With digital traps in hospitals, there is no longer a need for personal injury lawyers to chase ambulances today.
According to Philadelphia public radio station WHYY, law firms are using geofencing in hospital emergency rooms to target ads on the mobile devices of patients seeking medical care. Geofencing can essentially create a digital perimeter around certain locations and target location-aware devices within the boundaries of those locations. Patients who unknowingly jump that digital fence can see targeted ads for more than a month, and across multiple devices, the outlet notes.
While reality may seem like an uncanny nuisance to some, privacy experts are sounding the alarm.
“Private medical information should not be misused in this way,” Massachusetts Attorney General Maura Healey told WHYY. “Especially when it’s been collected in secret without the consumer’s knowledge — without the knowledge or consent.”
Last year, Healey’s office banned a digital company from using geofencing in state healthcare facilities after the company was hired by a Christian maternity counseling and adoption agency to use digital perimeters to target ads to anyone entering reproductive health facilities, including Planned. Parenthood Clinics. The goal was to ensure that “abortion-conscious women” were shown certain advertisements on their mobile devices while sitting in waiting rooms. The ads contain text such as “Pregnancy Help” or “You Have Choices,” which, when clicked, directs them to information about alternatives to abortion.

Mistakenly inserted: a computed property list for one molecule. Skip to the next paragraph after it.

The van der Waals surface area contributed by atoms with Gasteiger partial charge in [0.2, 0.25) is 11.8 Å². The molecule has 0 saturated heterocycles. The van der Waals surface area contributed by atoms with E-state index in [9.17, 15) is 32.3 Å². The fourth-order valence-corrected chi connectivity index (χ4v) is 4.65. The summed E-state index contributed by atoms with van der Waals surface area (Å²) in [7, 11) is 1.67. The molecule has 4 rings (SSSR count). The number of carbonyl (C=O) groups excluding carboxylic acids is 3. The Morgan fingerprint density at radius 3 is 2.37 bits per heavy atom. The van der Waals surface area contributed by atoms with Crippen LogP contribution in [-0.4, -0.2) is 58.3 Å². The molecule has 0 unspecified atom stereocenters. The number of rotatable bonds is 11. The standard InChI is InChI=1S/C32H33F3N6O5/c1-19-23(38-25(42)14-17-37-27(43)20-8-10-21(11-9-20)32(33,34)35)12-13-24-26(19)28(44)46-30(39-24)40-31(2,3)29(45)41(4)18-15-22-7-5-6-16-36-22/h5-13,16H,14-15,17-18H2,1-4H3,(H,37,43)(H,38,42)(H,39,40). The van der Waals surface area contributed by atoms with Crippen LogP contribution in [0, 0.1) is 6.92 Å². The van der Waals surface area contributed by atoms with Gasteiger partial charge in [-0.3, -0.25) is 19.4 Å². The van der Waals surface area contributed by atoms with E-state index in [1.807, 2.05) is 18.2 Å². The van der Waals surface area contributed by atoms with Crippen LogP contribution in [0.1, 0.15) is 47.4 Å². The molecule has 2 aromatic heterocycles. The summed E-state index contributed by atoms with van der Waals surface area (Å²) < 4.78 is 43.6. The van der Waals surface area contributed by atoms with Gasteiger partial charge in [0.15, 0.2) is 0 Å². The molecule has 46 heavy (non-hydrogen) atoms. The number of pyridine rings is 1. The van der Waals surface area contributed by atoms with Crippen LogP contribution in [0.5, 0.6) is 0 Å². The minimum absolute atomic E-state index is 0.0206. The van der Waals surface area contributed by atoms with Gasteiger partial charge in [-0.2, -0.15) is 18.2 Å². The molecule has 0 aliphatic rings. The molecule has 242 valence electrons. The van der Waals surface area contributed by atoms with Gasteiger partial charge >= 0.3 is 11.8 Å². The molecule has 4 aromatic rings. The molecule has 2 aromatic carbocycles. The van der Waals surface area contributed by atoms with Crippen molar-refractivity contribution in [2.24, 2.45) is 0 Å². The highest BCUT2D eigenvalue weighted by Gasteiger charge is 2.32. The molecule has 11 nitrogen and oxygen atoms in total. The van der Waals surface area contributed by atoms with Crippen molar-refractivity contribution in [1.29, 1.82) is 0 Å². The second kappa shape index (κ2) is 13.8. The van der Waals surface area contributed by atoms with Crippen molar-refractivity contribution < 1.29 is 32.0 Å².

Healey equated the move with digital harassment and successfully claimed it violated the state’s consumer protection law.
Still, using geofencing in hospitals for marketing isn’t necessarily illegal, and law firms and marketing agencies continue to be eager to put up their fences. Healthcare-related geographic targeting takes place nationwide, including Tennessee and California. Bill Kakis, who heads New York-based marketing agency Tell All Digital, told WHYY it was one of the fastest-growing segments of his company. He was recently hired by personal injury law firms in the Philadelphia area to focus on patients, for example.
‘Does everyone in the emergency room need a lawyer? Absolutely not,” Kakis said. “But people who need a personal injury attorney will most likely end up in the emergency room at some point.”
Yet patients do not seem satisfied with the strategy. Joe Finnegan, of northeast Philadelphia, recently had a hospital appointment in the area. He told the news station that he would be furious if he got advertisements linked to his visit. “It should be your privacy as a patient,” Finnegan said.